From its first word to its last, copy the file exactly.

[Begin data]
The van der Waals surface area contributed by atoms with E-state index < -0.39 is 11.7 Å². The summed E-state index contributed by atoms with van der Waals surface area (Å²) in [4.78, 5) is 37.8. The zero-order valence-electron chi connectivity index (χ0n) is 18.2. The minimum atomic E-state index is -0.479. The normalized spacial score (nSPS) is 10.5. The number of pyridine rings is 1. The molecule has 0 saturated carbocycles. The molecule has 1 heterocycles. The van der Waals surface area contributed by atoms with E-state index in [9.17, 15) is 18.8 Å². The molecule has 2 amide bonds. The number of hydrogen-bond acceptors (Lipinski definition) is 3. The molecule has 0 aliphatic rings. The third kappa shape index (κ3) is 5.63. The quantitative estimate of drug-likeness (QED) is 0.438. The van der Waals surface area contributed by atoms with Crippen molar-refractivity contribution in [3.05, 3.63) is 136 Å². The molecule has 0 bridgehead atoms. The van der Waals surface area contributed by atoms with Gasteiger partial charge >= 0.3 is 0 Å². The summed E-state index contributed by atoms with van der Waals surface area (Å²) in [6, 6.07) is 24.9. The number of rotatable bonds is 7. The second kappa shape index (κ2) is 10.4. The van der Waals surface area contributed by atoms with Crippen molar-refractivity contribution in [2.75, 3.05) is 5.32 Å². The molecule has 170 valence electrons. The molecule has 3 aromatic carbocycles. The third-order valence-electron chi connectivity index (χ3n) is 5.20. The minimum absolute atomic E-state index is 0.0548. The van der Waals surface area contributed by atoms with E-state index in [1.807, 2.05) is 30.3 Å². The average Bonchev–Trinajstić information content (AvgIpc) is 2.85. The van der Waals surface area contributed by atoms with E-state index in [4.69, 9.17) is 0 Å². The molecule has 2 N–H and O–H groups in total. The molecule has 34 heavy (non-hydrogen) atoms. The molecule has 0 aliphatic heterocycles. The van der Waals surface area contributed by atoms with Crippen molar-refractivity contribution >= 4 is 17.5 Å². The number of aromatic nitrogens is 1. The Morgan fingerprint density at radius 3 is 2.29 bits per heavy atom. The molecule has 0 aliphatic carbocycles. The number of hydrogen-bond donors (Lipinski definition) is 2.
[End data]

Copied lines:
The van der Waals surface area contributed by atoms with E-state index < -0.39 is 11.7 Å². The summed E-state index contributed by atoms with van der Waals surface area (Å²) in [4.78, 5) is 37.8. The zero-order valence-electron chi connectivity index (χ0n) is 18.2. The minimum atomic E-state index is -0.479. The normalized spacial score (nSPS) is 10.5. The number of pyridine rings is 1. The molecule has 0 saturated carbocycles. The molecule has 1 heterocycles. The van der Waals surface area contributed by atoms with E-state index in [9.17, 15) is 18.8 Å². The molecule has 2 amide bonds. The number of hydrogen-bond acceptors (Lipinski definition) is 3. The molecule has 0 aliphatic rings. The third kappa shape index (κ3) is 5.63. The quantitative estimate of drug-likeness (QED) is 0.438. The van der Waals surface area contributed by atoms with Crippen molar-refractivity contribution in [3.05, 3.63) is 136 Å². The molecule has 0 bridgehead atoms. The van der Waals surface area contributed by atoms with Gasteiger partial charge >= 0.3 is 0 Å². The summed E-state index contributed by atoms with van der Waals surface area (Å²) in [6, 6.07) is 24.9. The number of rotatable bonds is 7. The second kappa shape index (κ2) is 10.4. The van der Waals surface area contributed by atoms with Crippen molar-refractivity contribution in [2.75, 3.05) is 5.32 Å². The molecule has 170 valence electrons. The molecule has 3 aromatic carbocycles. The third-order valence-electron chi connectivity index (χ3n) is 5.20. The minimum absolute atomic E-state index is 0.0548. The van der Waals surface area contributed by atoms with E-state index in [1.807, 2.05) is 30.3 Å². The average Bonchev–Trinajstić information content (AvgIpc) is 2.85. The van der Waals surface area contributed by atoms with E-state index in [4.69, 9.17) is 0 Å². The molecule has 2 N–H and O–H groups in total. The molecule has 34 heavy (non-hydrogen) atoms. The molecule has 0 aliphatic heterocycles. The van der Waals surface area contributed by atoms with Crippen molar-refractivity contribution >= 4 is 17.5 Å². The number of aromatic nitrogens is 1. The Morgan fingerprint density at radius 3 is 2.29 bits per heavy atom. The molecule has 0 aliphatic carbocycles. The number of hydrogen-bond donors (Lipinski definition) is 2.